Fig. 1.

Sensitivity tests for (a),(b) ESOM and (c),(d) MV-EOF analysis in terms of maximum (top) pattern correlation coefficients (PCC) and (bottom) percent variance of four major modes. The maximum PCCs for ESOM are calculated by comparing spatial structure of 10-PC experiments with others from 2- to 10-PC experiments. The maximum PCC for the MV-EOF four major modes using reconstructed data with 2- to 10-PC are compared with the spatial structure of the 10-PC MV-EOF experiment.

Fig. 1.

Sensitivity tests for (a),(b) ESOM and (c),(d) MV-EOF analysis in terms of maximum (top) pattern correlation coefficients (PCC) and (bottom) percent variance of four major modes. The maximum PCCs for ESOM are calculated by comparing spatial structure of 10-PC experiments with others from 2- to 10-PC experiments. The maximum PCC for the MV-EOF four major modes using reconstructed data with 2- to 10-PC are compared with the spatial structure of the 10-PC MV-EOF experiment.

The results show that there are strong consistencies in the ESOM patterns and the percent variances of the four major modes even if we decrease the number of PCs to N = 5. However, the consistencies abruptly decrease when N < 5. In contrast, the pattern similarities of the MV-EOF modes are stable up to N = 6, but the percent variances are either exponentially or abruptly changed as the number of reconstructed PCs decreases. Therefore, we conclude that five PCs are needed for consistencies in the ESOM patterns and the percent variances. More than five PCs are likely unnecessary.

Another issue is the selection of variables for the BSISO used in the ESOM analysis. In this study, we used OLR and U850 as representative variables of BSISO as in Lee et al. (2013) for the MV-EOF analysis. The leading EOF modes of the northward wind at 850 hPa (V850) or the zonal wind at 200 hPa (U200) do not have strong signals over the tropical region but are strong in the midlatitude EASM area. Inclusion of V850 and OLR provides the BSISO components weighted for the EASM (figure not shown). Therefore, we use OLR and U850 as major variables in detecting the BSISO modes using the ESOM analysis.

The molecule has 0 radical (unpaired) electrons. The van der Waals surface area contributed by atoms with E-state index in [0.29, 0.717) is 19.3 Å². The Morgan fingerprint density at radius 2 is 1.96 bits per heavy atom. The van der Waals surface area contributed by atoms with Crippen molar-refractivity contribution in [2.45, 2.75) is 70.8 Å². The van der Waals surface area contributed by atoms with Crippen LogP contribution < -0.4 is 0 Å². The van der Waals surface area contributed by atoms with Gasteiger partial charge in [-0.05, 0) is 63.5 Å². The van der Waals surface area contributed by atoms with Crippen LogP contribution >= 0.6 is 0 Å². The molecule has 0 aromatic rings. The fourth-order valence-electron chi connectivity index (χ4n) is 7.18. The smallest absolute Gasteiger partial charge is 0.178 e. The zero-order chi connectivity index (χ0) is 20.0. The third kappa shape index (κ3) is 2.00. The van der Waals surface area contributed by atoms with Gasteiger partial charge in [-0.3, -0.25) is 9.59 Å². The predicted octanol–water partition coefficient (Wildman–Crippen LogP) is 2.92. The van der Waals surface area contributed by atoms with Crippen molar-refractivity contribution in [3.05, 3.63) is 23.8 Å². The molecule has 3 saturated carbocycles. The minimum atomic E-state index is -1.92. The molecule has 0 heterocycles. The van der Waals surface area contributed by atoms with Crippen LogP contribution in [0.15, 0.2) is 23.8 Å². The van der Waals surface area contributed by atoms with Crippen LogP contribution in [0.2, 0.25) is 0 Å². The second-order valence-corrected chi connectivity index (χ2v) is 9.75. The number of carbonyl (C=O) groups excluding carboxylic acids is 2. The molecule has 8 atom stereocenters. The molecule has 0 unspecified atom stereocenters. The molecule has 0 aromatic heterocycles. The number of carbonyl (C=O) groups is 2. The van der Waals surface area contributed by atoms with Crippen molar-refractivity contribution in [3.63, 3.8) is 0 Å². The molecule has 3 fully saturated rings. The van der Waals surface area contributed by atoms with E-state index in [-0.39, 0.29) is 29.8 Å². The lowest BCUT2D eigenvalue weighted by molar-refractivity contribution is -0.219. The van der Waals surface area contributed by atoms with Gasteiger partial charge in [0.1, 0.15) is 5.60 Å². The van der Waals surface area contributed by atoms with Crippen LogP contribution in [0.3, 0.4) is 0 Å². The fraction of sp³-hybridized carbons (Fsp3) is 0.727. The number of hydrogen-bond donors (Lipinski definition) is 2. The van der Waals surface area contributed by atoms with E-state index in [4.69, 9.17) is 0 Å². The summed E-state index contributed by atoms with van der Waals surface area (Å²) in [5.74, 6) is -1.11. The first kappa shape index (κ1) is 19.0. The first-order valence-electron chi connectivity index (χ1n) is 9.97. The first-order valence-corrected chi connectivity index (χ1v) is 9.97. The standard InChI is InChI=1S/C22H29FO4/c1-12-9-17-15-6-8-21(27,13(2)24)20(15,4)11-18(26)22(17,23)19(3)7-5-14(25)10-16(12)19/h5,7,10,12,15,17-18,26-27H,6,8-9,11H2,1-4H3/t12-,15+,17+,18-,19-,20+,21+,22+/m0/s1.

3. Comparison of BSISO features extracted by ESOM and EOF analysis

a. BSISO described by EOF analysis

Figures 2a and 2b show spatial patterns of the first five leading EOF modes for the daily OLR and U850 anomalies over the ASM region (10°S–40°N, 40°–160°E), respectively. The horizontal structure of the EOF1 of the OLR shows an east–west-oriented dipole with two centers over the eastern Indian Ocean and the Philippine Sea with opposite polarities. Their percentage variance has a fairly low value of 5.5% because the EOF analysis is applied to daily unfiltered data. In the EOF2 of the OLR, the centers of the east–west dipole are slightly displaced northward, displaying a narrow band structure tilted from the Indian subcontinent to the southeastern Philippine Sea. In contrast, the EOF3 and EOF4 of the OLR show a southwest–northeast-tilted horizontal structures stretching from the equatorial Indian Ocean to the South China Sea. The EOF5 shows a north–south contrast over the Indian Ocean and a northwest–southeast contrast over the western Pacific/South China Sea region. The first five OLR EOF modes together explain 19% of the total daily variance. The U850 components of the first two EOF modes support the convectively coupled characteristics with westerly anomalies occurring to the north of the positive OLR anomalies and vice versa for the easterlies (Fig. 2b). The U850 fields support the coupling between the circulation and convection; however, the southwest–northeast tilting of the winds in EOF3 and EOF4 is more prominent in the western North Pacific than in the Indian Ocean. The EOF5 of U850 does not appear to be a physically meaningful pattern and maybe a computationally generated higher-order mode as a function of the domain size.